Today I am meeting my mother’s oldest, closest friend. I’m a little fuzzy on the details, but I know they have been friends since they were in their teens or very early twenties. There has always been a photograph of this woman somewhere in our house. I don’t remember my mother talking to her often when I was young, but I do remember her going away once or twice by herself to visit this friend. She has an odd, almost legendary status amongst my siblings (we have been known to tease mom that this woman doesn’t really exist).
I cannot imagine going through life without regular contact with my closest female friends. One friend in particular I have been close to since I was 12 or 13. With the exception of a period in our late teens, we have never gone more than a year without a visit. We have moved near each other and moved away again. We talk a few times a week on the phone. Even when we are in long-term relationships, she is the person I tell everything to. She is the person who knows and remembers it all.
Having other women to talk to keeps me sane. It grounds me. Last night a girlfriend called me up at 3am. Minor personal crisis. Needed someone to listen. Someone to “get it”. Someone to be there. So I was. and I am. Always. She does the same for me. That’s how it’s supposed to work. If I don’t go through a minor crisis over my bathroom scale or bills without talking to one of them, there is NO WAY I would rush a kid to the emergency room or have a stressful parent-teacher conference without speed dialing my support network.
It makes me wonder how it must have been for my mother, to be so busy raising four children that she didn’t often have the time to get away and see her friends or take care of herself. How do you live a lifetime of messy kitchens and scraped knees and calls from the teacher and bottomless piles of laundry while simultaneously getting a master’s degree and having a career... how do you do that without being surrounded by the support of other women?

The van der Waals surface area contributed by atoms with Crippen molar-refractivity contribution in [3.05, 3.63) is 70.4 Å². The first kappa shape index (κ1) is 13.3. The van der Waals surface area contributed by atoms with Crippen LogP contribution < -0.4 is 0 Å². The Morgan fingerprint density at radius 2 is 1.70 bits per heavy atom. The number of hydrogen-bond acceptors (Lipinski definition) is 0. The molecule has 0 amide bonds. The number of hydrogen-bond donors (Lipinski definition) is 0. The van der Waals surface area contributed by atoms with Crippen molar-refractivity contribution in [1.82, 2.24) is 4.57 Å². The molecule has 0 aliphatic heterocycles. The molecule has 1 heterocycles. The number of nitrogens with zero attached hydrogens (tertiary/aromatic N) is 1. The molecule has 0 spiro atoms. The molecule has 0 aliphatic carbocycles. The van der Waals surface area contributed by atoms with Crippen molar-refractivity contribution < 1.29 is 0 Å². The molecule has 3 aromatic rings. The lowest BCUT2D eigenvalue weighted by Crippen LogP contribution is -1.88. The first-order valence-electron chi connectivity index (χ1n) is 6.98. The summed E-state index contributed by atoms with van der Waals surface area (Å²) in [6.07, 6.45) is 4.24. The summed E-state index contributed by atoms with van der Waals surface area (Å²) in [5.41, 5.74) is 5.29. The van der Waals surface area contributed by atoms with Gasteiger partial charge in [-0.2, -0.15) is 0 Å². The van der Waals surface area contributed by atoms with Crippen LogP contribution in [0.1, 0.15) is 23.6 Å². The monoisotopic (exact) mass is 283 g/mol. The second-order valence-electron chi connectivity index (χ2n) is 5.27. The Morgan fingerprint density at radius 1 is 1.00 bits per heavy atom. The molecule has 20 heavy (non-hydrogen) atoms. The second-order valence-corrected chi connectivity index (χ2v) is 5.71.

My mom has other friends. Another mother whose children were friends with us has been a particular source of moral support and camaraderie for her over the years. Maybe mom talked to her women friends more than I saw. Maybe she stole quiet moments in the laundry room on the cordless phone while we ran rampant and I just never knew.
So today I am meeting my mother’s Oldest Friend for the first time. If I have children, I want them to know my friends. They will never labor under the illusion that they are the extent of my world. My friends will share in watching them grow. I will be “Aunt” to their kids (the fun Aunt. The one who shows up with presents and tells wild stories and bails them out of trouble). I feel secure that we won’t stop talking often when they have kids... although I have found that the one friend who has a child and I are covering all sorts of new subject matter these days.